Ruth Connolly is a graduate of the Limerick School of Art and Design and a Postgraduate from Central St. Martins. She is currently practicing as a visual artist, photographer and lecturer at the Dublin Institute of Design whilst living in Dublin with her husband and cat.
1. Can you describe your creative process in three words?
I used to have a creative process which was fairly straightforward:
2. Make work
3. Review/edit Work
(Thats as close to three words as I can get)
But in the last couple of years it has flipped a little to:
1. Make work
2. Review work/put into context
3. Continue making work
Basically I have let myself make work more organically, reviewing it afterwards and looking at what I am interested in, and that leads to more ideas. Much better for me than trying to force ideas.
2. You have previously been based in London, how does life differ for an artist in Ireland? Are there more/less opportunities?
Well, in London I was studying for my MA in Photography, so it was very different in a few ways. I had an instant little community with my classmates, I had access to exhibitions and crits and great visiting lectures, etc. (but that’s what comes of being in college rather than being in London). However, I had no real connections outside of that. I didn’t know many people and I didn’t know where to start with being a commercial photographer as I was still starting out. I never planned on staying in London, so I didn’t network too much.
That very word “networking” makes me want to run in the opposite direction.
When I moved back to Ireland I found the photography community to be smaller and less intimidating. I had met quite a few of my favourite photographers in an informal and organic way, rather than feeling like I was networking- that very word “networking” makes me want to run in the opposite direction.
I had some hard experiences in London, working for people that weren’t very nice, being treated disrespectfully, not getting paid, in Dublin people are definitely more sound (so far so good!). So I’ve been getting more opportunities here but like I said I was in college in London so I wasn’t looking for much commercial work, at the time I was just concentrating on surviving through my MA!
3. There is a particular style flowing through your fine art and commercial work, how long did it take you to develop this personal style?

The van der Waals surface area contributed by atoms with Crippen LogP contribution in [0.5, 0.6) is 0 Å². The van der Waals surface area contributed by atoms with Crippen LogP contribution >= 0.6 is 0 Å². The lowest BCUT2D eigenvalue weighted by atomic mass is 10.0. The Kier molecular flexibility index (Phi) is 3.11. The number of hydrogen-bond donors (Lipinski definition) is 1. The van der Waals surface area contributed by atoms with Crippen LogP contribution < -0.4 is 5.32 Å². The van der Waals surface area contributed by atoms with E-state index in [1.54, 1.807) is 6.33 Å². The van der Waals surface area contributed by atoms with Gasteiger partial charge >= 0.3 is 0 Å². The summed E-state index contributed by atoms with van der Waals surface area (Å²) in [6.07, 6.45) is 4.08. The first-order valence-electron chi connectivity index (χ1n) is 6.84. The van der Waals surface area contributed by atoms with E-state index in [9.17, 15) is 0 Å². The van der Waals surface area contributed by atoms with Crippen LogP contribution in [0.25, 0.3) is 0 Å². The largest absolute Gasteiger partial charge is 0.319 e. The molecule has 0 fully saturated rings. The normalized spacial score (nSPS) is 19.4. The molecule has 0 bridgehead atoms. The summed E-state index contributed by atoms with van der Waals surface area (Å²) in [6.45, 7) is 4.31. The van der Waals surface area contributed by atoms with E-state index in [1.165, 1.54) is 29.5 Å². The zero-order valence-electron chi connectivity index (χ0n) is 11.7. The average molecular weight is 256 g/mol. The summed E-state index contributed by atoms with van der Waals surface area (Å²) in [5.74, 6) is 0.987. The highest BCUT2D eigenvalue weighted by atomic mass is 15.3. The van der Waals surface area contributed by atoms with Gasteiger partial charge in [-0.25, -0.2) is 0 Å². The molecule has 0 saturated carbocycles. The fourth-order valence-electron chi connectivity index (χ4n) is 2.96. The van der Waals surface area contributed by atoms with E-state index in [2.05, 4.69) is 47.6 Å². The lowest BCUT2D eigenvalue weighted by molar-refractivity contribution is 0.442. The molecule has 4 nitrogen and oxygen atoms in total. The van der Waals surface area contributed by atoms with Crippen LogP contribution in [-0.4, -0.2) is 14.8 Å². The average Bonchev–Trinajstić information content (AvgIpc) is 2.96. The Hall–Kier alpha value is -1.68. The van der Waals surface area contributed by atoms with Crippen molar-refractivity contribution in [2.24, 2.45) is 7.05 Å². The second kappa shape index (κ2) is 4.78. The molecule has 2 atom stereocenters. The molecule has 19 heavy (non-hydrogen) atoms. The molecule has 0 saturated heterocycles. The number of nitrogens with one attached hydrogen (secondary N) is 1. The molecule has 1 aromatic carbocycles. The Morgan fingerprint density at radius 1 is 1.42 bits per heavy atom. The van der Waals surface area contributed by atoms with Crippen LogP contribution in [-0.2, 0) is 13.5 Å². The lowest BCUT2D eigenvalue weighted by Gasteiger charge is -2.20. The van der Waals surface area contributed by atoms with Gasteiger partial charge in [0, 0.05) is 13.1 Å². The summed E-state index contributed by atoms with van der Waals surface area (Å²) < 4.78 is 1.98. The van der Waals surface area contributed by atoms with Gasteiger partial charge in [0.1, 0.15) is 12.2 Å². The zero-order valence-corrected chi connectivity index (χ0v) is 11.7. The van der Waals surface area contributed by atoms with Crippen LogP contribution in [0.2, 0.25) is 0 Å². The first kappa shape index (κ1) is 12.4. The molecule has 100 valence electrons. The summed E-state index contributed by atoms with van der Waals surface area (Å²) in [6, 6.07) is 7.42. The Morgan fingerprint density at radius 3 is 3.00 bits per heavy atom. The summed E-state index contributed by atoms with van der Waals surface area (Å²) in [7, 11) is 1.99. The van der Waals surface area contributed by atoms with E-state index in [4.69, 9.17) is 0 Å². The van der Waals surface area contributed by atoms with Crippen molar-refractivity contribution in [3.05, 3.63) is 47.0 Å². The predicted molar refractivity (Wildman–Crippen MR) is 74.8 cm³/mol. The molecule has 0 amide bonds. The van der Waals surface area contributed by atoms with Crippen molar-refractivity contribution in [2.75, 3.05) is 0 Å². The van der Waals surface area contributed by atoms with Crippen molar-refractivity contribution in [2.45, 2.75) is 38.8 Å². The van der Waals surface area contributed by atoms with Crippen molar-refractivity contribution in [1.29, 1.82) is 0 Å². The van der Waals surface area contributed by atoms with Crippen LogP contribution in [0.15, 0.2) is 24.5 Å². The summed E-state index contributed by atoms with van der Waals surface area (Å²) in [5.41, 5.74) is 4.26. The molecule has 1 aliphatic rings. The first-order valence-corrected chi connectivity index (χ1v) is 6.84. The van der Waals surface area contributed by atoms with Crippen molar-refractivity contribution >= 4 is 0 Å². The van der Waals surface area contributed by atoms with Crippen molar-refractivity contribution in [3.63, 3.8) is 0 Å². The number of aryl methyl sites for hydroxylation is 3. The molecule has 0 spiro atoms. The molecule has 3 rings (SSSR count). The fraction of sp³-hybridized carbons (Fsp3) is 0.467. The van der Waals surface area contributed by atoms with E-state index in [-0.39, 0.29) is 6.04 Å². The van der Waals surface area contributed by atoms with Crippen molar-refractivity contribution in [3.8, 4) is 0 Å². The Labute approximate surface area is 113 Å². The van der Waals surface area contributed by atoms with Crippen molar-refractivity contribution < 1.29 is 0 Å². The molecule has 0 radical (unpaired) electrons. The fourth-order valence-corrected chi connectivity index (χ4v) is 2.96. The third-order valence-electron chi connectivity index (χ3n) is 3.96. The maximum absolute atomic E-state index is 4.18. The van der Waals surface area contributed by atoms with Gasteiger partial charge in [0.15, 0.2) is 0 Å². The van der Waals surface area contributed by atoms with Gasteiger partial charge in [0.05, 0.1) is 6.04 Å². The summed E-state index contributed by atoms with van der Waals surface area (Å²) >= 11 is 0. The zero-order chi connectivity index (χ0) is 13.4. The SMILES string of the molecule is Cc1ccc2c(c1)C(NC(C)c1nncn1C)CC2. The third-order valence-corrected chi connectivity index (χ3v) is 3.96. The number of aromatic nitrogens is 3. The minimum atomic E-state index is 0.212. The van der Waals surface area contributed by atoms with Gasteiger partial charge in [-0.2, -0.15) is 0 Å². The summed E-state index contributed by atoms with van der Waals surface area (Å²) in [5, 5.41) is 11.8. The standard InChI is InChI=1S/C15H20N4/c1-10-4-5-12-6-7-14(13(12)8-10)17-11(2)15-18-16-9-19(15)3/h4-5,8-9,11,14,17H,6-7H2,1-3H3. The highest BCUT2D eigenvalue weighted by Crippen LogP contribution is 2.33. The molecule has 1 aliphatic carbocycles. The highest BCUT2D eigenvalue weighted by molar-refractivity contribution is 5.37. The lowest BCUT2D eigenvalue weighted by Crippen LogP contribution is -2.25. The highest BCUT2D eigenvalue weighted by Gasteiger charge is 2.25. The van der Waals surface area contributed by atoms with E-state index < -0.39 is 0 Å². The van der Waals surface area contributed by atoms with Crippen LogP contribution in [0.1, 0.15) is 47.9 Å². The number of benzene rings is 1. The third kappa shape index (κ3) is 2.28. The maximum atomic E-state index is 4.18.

I started using medium format film in my MA and it made me slow right down and really look at what I was photographing. You hold a Bronica medium format camera at your waist and look down rather than holding it up to your face, and I think my style developed from that.
At first make work that you like; personal work, and send that out to places looking for commercial work, so that you can merge the two.
Now even when I’m using my digital camera I flip the screen and hold it at my waste, because it changes from looking through a lens to sort of looking down at a framed photograph. The best advice I’ve heard from photographers that I admire throughout the years is to first make work that you like; personal work, and send that out to places looking for commercial work, so that you can merge the two – so that’s what I’m doing.
4. What has been your greatest achievement as a photographer to date?
I had a book published earlier this year, If you lived here you’d be home by now, it was a small ambition of mine for a long time and that was pretty cool. I’ve also been lecturing in photography since I moved back to Ireland which is incredibly rewarding, though terrifying at first but I really enjoy it.
5. How do you overcome creative blocks?
I wait. I go to talks. I soak up books and Ted Talks, I visit The Library Project in Temple Bar or The Gallery of Photography. I travel a lot, so I like to go away from Ireland and soak up new experiences. But more often that that, I wait. Usually something pops up when I’m not trying to force it.
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